My mother got rid of me, but good. I had just turned 14 when she locked me up in a warehouse. Straight Inc., the place was called. I was trapped there for 16 months.
Her husband had been beating me up. I guess she got sick of my screams.
Straight billed itself as a drug rehab for kids. The weird thing was, out of of the hundreds of us in there, like three of us had done more than drink a beer, smoke a joint.
But to Straight, every teen was a druggie. At least, every teen whose parent had a checkbook and a desire to disappear them….
My mother told me she was taking me to a boarding school. Picturing green lawns and window seats, I got in the car. I let her and her husband drive me across six states.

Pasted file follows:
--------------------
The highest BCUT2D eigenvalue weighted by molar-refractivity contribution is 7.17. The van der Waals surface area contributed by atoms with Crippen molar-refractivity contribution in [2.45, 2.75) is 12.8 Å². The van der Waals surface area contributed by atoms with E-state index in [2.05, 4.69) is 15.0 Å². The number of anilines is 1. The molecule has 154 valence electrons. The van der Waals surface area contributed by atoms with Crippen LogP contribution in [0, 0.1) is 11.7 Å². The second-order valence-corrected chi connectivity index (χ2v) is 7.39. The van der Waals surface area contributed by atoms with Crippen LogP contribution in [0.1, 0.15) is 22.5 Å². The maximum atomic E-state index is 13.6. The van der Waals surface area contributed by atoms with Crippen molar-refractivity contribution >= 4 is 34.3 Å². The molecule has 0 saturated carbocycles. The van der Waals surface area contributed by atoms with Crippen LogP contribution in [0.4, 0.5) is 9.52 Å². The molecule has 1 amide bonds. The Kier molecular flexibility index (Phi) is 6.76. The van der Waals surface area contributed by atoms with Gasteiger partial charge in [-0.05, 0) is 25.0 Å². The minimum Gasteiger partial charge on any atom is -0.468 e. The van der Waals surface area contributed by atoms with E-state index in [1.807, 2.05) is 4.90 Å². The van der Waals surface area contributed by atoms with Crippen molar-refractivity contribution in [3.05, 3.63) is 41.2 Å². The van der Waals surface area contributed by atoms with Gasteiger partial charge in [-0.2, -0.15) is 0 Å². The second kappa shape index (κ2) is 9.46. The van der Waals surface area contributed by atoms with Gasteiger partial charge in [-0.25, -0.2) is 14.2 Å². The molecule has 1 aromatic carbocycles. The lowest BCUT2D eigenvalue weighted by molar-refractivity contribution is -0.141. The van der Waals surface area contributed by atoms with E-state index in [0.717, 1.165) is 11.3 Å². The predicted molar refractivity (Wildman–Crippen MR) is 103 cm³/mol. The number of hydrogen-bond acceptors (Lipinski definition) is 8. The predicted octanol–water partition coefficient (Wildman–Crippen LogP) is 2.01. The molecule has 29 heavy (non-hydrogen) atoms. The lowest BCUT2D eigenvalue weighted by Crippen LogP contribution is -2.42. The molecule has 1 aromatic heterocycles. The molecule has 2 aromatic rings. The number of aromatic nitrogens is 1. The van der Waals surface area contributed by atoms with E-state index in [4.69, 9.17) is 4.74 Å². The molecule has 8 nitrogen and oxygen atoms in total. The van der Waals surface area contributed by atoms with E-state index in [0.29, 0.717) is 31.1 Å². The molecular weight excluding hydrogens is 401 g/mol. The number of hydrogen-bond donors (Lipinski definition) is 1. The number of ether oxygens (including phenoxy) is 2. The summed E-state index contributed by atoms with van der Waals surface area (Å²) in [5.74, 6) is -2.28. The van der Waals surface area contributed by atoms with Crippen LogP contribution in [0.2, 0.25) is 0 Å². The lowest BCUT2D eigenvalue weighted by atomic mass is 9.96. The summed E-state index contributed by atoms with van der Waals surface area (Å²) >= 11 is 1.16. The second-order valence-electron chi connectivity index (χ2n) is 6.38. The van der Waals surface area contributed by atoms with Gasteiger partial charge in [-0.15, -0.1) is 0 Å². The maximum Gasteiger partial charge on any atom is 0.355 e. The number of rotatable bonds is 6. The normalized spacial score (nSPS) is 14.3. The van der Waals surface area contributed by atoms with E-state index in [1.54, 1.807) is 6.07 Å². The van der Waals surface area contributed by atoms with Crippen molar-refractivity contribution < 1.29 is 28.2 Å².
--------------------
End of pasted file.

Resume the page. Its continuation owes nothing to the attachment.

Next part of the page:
But then I stepped into the Straight building, and everything felt wrong. Like carnival music played backwards. The few kids I saw had shirts tucked in, robot eyes. The adults had clenched jaws and clipboards.
I was a strong kid, a loud kid. I was used to being able to at least fight back.
There was no fighting back at Straight.
My mother said goodbye; said she was leaving me there. I tried to bum rush her. Seven people–three girls, four guys–grabbed my arms, my legs, my Levi’s waistband. They held tight.
When I tried to scream, they clamped hands over my mouth. When I tried to bite, it felt like they’d stolen my teeth.
I learned quick that I couldn’t use my teeth at Straight. Or my screams. Or my fight. All I could do was tell those hundreds of kids, “My mother was right. I am a drug addict.” All I could do was lie, and swear it was the truth.